There are many signs of aging and most look to the face to see them. But the neck is one of the first areas above the shoulders to show it (second only to the eyes) but is often only recognized as aging much later. When it comes to neck aging, there are three issues that are bothersome, too much fat or fullness, loose skin and neck bands or cords. Aging causes the last two but a fuller neck can occur even in a younger patient who has otherwise not even started to age yet.
As an isolated neck problem, one may have inherited a fuller neck or can develop one as an early sign of neck aging through fat accumulation. (technically fat cell enlargement) Liposuction can be en effective treatment strategy as a fat removal method. While numerous other non-surgical treatment options exist, from fat dissolving injections to external energy-based devices, none currently are as effective or as efficient at fat removal as liposuction.
As a stand alone procedure, liposuction of the neck is best done on younger patients (less than 50 years old) who still have reasonably good skin tone. It does not work well for those that have loose skin or any significant amount of neck (platysmal) banding. The fat that is removed will be permanent unless one undergoes significant weight gain, making it an effective procedure. But not all fat cells are removed, since this is an impossibility, so fat regrowth is possible but only under extreme circumstances.
The more relevant issue in liposuction of the neck is how the overlying skin adapts to the fat that is removed to create the new neck contour. The excess fat causes what is perceived as an excess of skin that must be managed for a positive benefit to be seen. Neck liposuction uses the principle of skin retraction to ultimately show the results of the procedure. While many patients fear that the skin will fall down away from the neck, this never occurs in skin with good elasticity and the skin always ‘sticks back up’ for an improved contour. This effect can be significantly diminished in skin with poor elasticity and laxity.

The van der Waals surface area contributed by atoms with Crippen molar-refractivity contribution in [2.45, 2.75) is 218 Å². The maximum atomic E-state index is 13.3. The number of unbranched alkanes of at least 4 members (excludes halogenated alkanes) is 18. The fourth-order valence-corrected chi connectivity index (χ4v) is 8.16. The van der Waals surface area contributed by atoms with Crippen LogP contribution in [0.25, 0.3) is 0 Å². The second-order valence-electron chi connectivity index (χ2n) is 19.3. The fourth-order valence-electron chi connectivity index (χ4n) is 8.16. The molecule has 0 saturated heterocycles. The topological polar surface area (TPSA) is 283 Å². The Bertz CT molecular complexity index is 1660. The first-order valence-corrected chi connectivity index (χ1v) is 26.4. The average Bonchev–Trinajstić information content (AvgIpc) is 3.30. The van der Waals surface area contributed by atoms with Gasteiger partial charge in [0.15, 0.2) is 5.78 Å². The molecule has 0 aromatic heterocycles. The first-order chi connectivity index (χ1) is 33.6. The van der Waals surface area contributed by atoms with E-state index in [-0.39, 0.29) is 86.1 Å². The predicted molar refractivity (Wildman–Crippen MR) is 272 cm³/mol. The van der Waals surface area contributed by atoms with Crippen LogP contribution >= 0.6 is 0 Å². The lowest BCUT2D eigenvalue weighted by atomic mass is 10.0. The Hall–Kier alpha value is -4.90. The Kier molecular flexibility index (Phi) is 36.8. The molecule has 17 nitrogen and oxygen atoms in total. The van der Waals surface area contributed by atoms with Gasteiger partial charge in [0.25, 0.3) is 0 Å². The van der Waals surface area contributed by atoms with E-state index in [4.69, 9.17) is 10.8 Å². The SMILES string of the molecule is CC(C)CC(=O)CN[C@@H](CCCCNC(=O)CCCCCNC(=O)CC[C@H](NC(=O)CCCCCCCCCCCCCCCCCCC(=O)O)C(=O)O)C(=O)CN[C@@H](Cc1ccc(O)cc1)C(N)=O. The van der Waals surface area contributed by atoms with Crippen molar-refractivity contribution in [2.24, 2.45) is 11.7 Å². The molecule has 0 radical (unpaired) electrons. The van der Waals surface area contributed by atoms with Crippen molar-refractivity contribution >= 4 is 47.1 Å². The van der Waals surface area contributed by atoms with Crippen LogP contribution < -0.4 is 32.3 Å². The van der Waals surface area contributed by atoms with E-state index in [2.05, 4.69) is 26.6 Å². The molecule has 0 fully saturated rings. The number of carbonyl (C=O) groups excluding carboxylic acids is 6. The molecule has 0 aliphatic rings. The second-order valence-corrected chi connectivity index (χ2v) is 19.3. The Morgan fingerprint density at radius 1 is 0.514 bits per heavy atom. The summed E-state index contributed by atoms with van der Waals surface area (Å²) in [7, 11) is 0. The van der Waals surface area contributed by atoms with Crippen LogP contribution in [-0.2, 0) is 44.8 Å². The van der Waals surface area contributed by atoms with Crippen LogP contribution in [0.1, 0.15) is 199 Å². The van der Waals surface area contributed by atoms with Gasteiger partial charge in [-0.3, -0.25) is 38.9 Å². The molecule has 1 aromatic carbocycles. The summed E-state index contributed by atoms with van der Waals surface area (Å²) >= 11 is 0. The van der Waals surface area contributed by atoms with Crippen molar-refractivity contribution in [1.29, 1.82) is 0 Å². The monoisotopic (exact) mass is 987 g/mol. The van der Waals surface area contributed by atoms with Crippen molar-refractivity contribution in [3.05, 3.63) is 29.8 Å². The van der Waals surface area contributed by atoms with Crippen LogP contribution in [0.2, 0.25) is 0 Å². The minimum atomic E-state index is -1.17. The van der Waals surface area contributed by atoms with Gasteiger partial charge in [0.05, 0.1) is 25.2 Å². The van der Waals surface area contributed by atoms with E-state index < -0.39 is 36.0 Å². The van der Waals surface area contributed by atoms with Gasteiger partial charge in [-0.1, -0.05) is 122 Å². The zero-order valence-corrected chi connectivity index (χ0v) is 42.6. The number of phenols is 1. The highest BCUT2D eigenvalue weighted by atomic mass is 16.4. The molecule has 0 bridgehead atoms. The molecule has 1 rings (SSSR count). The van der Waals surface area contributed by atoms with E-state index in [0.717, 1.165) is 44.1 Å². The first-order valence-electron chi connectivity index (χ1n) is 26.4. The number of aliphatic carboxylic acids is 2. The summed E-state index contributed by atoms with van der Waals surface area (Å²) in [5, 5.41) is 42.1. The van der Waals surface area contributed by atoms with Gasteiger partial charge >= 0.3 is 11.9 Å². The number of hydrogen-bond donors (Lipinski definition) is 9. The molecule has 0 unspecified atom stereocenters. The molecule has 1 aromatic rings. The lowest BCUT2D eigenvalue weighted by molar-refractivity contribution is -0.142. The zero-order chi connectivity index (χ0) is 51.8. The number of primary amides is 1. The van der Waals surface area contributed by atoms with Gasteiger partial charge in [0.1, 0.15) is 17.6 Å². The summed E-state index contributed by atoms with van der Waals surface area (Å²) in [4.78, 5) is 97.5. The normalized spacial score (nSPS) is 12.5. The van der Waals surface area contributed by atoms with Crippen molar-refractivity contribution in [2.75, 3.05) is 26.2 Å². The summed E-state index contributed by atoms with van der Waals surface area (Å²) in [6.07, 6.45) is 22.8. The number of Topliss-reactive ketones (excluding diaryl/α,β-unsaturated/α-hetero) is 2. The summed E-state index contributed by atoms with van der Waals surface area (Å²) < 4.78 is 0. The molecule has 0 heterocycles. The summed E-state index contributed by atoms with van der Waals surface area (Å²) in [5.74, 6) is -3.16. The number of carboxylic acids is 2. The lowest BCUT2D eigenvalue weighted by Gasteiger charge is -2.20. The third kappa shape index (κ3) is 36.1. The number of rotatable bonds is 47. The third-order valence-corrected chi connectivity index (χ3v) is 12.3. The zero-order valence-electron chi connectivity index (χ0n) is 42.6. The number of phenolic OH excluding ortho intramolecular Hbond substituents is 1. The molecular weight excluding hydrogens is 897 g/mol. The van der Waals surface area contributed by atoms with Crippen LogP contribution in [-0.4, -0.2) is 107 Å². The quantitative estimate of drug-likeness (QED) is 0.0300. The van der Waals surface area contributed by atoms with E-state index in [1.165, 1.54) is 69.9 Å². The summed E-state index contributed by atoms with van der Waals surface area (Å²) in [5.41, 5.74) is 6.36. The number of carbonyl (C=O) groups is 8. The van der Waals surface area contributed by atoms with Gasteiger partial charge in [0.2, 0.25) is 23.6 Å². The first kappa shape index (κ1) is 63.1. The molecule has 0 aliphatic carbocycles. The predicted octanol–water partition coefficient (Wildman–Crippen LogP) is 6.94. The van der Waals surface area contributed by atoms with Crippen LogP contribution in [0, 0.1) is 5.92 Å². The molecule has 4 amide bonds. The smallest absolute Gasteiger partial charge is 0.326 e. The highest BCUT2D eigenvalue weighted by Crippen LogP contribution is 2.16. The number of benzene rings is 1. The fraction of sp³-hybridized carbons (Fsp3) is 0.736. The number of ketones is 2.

The procedure can be done under local anesthesia as a stand alone operation although many patients opt for a little IV sedation for optimal comfort and amnesia of the actual experience. While immediate changes in the neck are seen by the surgeon at the procedure’s conclusion, it takes time for patients to ultimately see the same. The swelling and bruising that ensues obscures the results and requires complete resolution to see what the surgeon initially saw. Some refer to this aesthetic recovery as ongoing neck tightening but that is a rather glorious way to describe it. Rather it will be lumps, irregularities and firmness that is felt and these temporary problems can initially be disturbing. It takes a full four to six weeks to have a near full recovery from neck liposuction and to be in the benefits phase of the procedure.
Much is made of the different liposuction technologies, most of them claiming superiority of results and recovery. While every liposuction technology has their own unique merits, the small area of the neck obscures any real benefits that they may have to offer. Small cannula traditional liposuction, done through a small incision under the chin and possibly behind the earlobes, offers good and predictable results.
The effects of neck liposuction can be enhanced further when done with either chin or jawline augmentation. When the chin projection is underdeveloped and the jawline support weak, chin or jawline implants can improve the neck reshaping efforts. Unlike neck liposuction, jawline skeletal augmentation produces a permanent and lifelong change.
While liposuction is a good neck contouring procedure, it is not a permanent one. As time passes and one ages, the neck skin will eventually loosen and bands will eventually appear. These neck changes will require further corrective surgery. How long a neck liposuction will last depends at what age it was done.
Dr. Barry Eppley